In this article, Scott Rogerson explains how curation can help you build trust-centric relationships with readers founded on context, familiarity, and credibility. He breaks it down in this UpContent article:
“Not only does curated content free up your creative team’s time, but it also helps your customers establish a human connection with your organization.”
Related: Should you be creating content or curating content for your newsletter? The pro/con list you need.
Did The Pandemic Pave The Way For Audience-Centered Culture?
There’s no denying the pandemic presented publishers with new challenges, but it also pushed us to work in new ways. Joyce MacDonald thinks that building an audience-centered culture by asking the questions, “what does our community need?” and “how can we provide it?” is key to digital survival and media as a whole.
Discovered via American Press Institute
Related: Social Media is where we build community, but it’s also where we tip-toe around policy and trolls. CJR has a solution. Discovered via American Press Institute.
Post-Pandemic Newspaper Employee Shortages
In this post-pandemic culture (am I allowed to say that yet?), newspapers have more openings than they have applicants. Jerry Simpkins breaks down what’s going on by examining work environment, unemployment, minimum wage, and more.
Discovered via Editor and Publisher.
A 4-Step Process for Estimating Membership Revenue
Ariel Zirulnick and Joseph Lichterman break down membership as both a source of revenue and a social contract in this edition of The Membership Muzzle Project.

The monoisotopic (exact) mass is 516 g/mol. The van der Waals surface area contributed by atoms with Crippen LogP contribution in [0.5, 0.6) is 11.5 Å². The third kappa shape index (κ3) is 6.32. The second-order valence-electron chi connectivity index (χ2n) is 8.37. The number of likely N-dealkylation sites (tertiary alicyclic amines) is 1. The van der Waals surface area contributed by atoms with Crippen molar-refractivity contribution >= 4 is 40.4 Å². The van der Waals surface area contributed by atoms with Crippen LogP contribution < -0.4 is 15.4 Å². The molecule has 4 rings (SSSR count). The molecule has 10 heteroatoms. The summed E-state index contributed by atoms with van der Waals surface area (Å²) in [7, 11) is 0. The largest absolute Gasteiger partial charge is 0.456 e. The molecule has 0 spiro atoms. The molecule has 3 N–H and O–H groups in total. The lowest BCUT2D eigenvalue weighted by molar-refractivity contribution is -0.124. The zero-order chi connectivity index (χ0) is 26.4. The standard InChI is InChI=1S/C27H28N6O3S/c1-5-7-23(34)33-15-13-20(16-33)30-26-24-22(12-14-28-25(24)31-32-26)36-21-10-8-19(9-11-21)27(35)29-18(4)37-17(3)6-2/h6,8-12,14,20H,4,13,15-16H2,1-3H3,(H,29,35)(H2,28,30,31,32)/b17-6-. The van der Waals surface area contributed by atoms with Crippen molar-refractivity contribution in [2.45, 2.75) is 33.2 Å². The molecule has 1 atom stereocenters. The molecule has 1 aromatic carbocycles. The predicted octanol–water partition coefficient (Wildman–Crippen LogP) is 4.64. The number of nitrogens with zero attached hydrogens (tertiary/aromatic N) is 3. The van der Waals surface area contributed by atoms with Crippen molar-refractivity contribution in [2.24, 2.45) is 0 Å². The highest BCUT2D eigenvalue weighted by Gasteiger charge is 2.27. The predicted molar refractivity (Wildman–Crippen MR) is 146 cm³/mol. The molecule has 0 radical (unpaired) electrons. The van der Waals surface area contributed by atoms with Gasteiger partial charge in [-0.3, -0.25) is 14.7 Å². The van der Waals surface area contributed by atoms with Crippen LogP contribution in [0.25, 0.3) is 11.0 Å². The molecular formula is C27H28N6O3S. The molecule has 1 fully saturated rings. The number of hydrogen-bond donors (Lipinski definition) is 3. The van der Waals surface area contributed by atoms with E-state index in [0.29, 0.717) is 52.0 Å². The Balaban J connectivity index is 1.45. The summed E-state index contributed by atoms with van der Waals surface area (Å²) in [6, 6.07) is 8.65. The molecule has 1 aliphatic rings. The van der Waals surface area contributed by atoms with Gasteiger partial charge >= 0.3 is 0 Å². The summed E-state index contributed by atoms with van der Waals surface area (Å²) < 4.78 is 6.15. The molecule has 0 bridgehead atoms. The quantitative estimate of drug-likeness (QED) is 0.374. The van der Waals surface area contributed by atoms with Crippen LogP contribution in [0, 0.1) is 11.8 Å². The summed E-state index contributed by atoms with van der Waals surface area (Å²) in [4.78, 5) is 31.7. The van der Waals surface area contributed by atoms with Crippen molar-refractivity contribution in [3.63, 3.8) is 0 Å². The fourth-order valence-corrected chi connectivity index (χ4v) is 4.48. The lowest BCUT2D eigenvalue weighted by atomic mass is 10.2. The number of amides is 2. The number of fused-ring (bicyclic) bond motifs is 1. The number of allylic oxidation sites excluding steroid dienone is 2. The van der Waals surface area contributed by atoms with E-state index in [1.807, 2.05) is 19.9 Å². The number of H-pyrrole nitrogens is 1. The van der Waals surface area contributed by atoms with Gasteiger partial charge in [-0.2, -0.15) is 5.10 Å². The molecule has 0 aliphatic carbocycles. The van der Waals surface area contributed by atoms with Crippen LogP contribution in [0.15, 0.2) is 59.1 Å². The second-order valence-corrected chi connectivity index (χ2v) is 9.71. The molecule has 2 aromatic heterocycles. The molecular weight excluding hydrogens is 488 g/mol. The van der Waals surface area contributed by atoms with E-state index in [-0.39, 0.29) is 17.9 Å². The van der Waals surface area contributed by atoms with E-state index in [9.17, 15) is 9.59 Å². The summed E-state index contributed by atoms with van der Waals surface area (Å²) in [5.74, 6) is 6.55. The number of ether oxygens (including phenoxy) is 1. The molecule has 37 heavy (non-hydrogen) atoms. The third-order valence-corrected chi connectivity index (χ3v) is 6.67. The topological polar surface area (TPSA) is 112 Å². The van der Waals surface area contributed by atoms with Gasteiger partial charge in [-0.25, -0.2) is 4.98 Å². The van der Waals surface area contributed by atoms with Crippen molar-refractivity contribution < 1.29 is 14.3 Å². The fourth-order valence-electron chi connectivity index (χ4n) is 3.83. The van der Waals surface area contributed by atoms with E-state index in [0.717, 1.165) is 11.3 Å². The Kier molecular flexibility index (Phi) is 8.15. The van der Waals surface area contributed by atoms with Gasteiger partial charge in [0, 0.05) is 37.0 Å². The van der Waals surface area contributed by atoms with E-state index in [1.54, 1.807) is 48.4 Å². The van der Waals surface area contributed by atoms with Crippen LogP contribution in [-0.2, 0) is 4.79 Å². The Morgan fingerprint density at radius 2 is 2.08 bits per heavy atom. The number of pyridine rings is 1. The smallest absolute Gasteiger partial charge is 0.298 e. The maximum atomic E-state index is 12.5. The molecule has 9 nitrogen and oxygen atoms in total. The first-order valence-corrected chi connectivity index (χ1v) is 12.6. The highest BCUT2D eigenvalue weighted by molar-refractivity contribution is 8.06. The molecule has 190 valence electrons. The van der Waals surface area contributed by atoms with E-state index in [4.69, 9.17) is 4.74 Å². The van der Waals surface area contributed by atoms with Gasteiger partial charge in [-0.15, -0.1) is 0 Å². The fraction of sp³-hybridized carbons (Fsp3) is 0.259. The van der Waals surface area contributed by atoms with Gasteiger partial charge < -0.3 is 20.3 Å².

If you’re thinking of monetizing, this practical 4-step process for forecasting opportunity for membership revenue could help:
Step 1 Calculate total addressable audience
Step 2 Estimate monthly unique users and monthly site visits
Step 3 Estimate newsletter subscribers
Step 4 Set targets to convert newsletter subscribers to paying members
Discovered via Publisher Weekly.
Related: Does your subscriber landing page need help? Check out these 7 tips designed to increase subscribers.
🎥 Video Tutorial: How To Set Up And Use Google Analytics 4 For Your Newsletter
Hey everyone, Seth here.
Ready to get your Curated newsletter set up with Google Analytics 4?
Two of the metrics that you should keep an eye on are scroll depth and engagement time.
This tutorial video shows you how to connect GA4 to your newsletter and make sure that these metrics are firing correctly.
Launch A Paid Newsletter
ICYMI: We released paid newsletters last week!
You can always check our Curated Public Product Roadmap to catch up on recent releases and find out what’s up next.
Opt In Challenge
Audit And Update Your Subscription Confirmation (AKA Welcome) Email
If your subscription confirmation email has been sitting untouched since you set it up, it’s time to take a look. This week’s challenge is to audit and update your subscription confirmation email from top to bottom (literally).
Use this guide to start strong (good subject line), end with a little personality (a quick reminder about yourself), and improve everything in between.
Discovered via Really Good Emails.
Like this newsletter?
Let me know. Reply, email me at Ashley[at]optinweekly.com, or find me on LinkedIn to hit me with some feedback. I’d love to know what you think.
Also, I’d appreciate it if you shared it with fellow email newsletter creators. All archived issues will be available on OptInWeekly.com, so you can send them the link to check it out.
Have a great week sending, y’all.